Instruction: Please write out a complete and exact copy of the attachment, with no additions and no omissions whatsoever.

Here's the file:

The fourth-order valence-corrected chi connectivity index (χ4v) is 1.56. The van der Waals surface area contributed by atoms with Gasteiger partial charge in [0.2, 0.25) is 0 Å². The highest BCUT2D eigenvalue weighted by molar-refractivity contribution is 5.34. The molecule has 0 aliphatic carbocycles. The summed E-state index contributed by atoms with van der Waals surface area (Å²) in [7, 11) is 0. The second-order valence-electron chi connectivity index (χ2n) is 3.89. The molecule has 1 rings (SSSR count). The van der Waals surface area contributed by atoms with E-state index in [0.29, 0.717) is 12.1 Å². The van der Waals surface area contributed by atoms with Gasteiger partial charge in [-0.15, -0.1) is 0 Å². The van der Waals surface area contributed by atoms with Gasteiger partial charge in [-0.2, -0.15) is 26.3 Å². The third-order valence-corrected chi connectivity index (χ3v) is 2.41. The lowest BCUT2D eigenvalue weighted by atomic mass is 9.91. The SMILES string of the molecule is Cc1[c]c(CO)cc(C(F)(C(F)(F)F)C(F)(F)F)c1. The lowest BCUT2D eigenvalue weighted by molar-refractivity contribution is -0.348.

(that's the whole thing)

The fourth-order valence-corrected chi connectivity index (χ4v) is 1.56. The van der Waals surface area contributed by atoms with Gasteiger partial charge in [0.2, 0.25) is 0 Å². The highest BCUT2D eigenvalue weighted by molar-refractivity contribution is 5.34. The molecule has 0 aliphatic carbocycles. The summed E-state index contributed by atoms with van der Waals surface area (Å²) in [7, 11) is 0. The second-order valence-electron chi connectivity index (χ2n) is 3.89. The molecule has 1 rings (SSSR count). The van der Waals surface area contributed by atoms with E-state index in [0.29, 0.717) is 12.1 Å². The van der Waals surface area contributed by atoms with Gasteiger partial charge in [-0.15, -0.1) is 0 Å². The van der Waals surface area contributed by atoms with Gasteiger partial charge in [-0.2, -0.15) is 26.3 Å². The third-order valence-corrected chi connectivity index (χ3v) is 2.41. The lowest BCUT2D eigenvalue weighted by atomic mass is 9.91. The SMILES string of the molecule is Cc1[c]c(CO)cc(C(F)(C(F)(F)F)C(F)(F)F)c1. The lowest BCUT2D eigenvalue weighted by molar-refractivity contribution is -0.348.